Everett M. Dirksen (R-Ill), co-
sponsor of the compromise, de-
fended the United Nations and the
administration - backed compro-
mise in an emotional speech.
Dirksen, the GOP floor leader,
closed the debate against the Hick-
enlooper substitute and Democrats
willingly deferred to him.
Hard To Take
The Illinois senator said he had
found some things hard to take
in the debate. For. one thing, he
said a Republican senator had
called the compromise "specious"
and roared: "that's an affront to
the senator from Illinois."
"Who would raise questions here
about $100 million?" he demand-
ed., "Why we spend more than
that on lipstick in this country in
a year. And we are asking this for
an organization that is trying to
isolate the forces that bring the
scourge of war to the world.",
HR'B Prepares
Off-Cam pus
House, Petition
Student Government Council's
Human Relations Board is working
on a Statement of Welcome pro-
gram to substantially increase the
number of off-campus apartments
and rooms available on a non-
discriminatory basis.
The statement reads as follows:
"We would like to reassure our
fellow students, our neighbors and
our landlords that we would wel-
come into our neighborhood,
apartment or rooming house any
responsible persons who meet the
usual requirements, without re-
gard to their race, the color of
their skin, the manner in which
they worship or the part of the
world from which they come."
The statement will be printed
on a petition to be circulated
among students now living in non-
University housing and those who
may live in it in the near future.
The purpose of the project is
to present landlords and realtors
with an indication of student
opinion on discrimination in non-
University housing.

Speech Ask
On Finances
Governor Addresses
Special Joint Session
Governor John B. Swainson
called for a bi-partisan solution
to the state's fiscal problems yes-
terday without regard to "person-
al, sectional or any other special
Speaking before a special point
session of the House and Senate,
the -governor asked for a revenue
program based on ability to pay.
He made it clear he was willing
to compromise. "It need not be my
consensus program. It need not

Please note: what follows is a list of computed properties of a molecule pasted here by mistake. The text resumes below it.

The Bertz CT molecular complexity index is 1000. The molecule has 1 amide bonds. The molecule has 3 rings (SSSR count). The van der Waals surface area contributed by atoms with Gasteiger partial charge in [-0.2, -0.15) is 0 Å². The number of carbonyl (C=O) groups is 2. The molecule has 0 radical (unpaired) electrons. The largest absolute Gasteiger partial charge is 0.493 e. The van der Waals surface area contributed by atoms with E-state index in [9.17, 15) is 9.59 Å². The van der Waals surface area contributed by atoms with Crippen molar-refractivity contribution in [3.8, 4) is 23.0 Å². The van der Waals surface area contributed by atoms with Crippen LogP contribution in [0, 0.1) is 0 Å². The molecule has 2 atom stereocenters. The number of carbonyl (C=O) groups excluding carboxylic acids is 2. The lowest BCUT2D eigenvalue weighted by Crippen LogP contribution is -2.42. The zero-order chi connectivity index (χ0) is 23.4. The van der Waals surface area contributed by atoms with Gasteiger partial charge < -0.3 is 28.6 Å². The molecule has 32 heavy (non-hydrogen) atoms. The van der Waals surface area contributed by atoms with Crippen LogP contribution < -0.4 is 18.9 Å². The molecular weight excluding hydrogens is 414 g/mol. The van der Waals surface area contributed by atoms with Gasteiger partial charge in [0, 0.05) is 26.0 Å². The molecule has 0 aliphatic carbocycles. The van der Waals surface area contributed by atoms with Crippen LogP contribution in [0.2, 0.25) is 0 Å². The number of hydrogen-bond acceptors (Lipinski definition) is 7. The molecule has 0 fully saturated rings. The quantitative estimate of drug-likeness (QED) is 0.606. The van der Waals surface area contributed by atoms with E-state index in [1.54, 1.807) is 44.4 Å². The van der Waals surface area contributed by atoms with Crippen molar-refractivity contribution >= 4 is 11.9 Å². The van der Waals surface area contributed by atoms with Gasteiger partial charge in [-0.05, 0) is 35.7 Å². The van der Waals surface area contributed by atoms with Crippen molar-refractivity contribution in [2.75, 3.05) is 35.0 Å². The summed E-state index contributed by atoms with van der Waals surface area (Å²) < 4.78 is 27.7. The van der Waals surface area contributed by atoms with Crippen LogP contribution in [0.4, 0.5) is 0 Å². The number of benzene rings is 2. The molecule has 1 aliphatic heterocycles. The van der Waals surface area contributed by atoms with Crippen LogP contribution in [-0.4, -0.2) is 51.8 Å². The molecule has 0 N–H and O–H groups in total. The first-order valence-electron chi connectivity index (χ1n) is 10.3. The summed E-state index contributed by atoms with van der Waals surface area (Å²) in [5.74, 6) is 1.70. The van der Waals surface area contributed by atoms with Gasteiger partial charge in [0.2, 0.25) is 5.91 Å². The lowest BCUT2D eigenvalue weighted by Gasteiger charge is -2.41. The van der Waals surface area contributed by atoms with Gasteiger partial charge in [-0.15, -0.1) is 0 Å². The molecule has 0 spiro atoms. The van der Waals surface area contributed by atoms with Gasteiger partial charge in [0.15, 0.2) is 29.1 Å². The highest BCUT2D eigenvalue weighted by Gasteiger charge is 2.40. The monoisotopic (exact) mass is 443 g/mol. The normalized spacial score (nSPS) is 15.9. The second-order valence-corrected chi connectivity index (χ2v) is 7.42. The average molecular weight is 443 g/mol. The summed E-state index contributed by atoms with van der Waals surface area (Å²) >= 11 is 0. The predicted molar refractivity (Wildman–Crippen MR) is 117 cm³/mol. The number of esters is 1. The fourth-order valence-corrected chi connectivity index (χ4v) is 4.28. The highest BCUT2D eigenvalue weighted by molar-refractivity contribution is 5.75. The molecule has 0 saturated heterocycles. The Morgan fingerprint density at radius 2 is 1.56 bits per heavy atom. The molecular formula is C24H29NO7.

have a -Democratic party label."
However, the governor depart-
ed from his prepared speech to
congratulate a coalition of Senate
Democrats and moderate Republi-
cans on wresting his taxation pro-
gram from the conservative con-
trolled Senate Taxation Commit-
Later he said "the winners are
not Republicans or Democrats but
the people of Michigan."
In his address, Swainson ex-
plained the inadequacies in the
present state finance provisions.
Emphasizing that the state "has
a huge backlog of unmet needs,"
the state's chief executive turned
to education.
Turn Away Students
"Our state colleges and uni-
versities have been forced to turn
away qualified students because
of inadequate appropriations. It
may already be too late to prepare
adequate facilities to accommodate
all the young men and women who
will be seeking higher education
in the immediate years ahead."
In his address, Swainson warned
the legislators that the state faces
a repeat of "the payless payday
fiasco which disgraced us all" if
they failed to act on fiscal re-
Swainson also took a kinder ap-
proach to the tax plan of Rep.
Rollo G. Conlin (R-Tipton) which'
he had earlier repudiated.
Conlin said the governor's speech
was "quite conciliatory" and
would help restore support for'
tax reform--including an income
Sen. Lynn O. Francis (R-Tip-
ton) termed the governor's mes-
sage "a well-timed publicity stunt
and later presented to the mem-
bers of the Senate his own fiscal
proposals which would solve the
state's problems by cutting, $130
million from the general fund ap-
One of the senator's suggestions
was to increase University tuition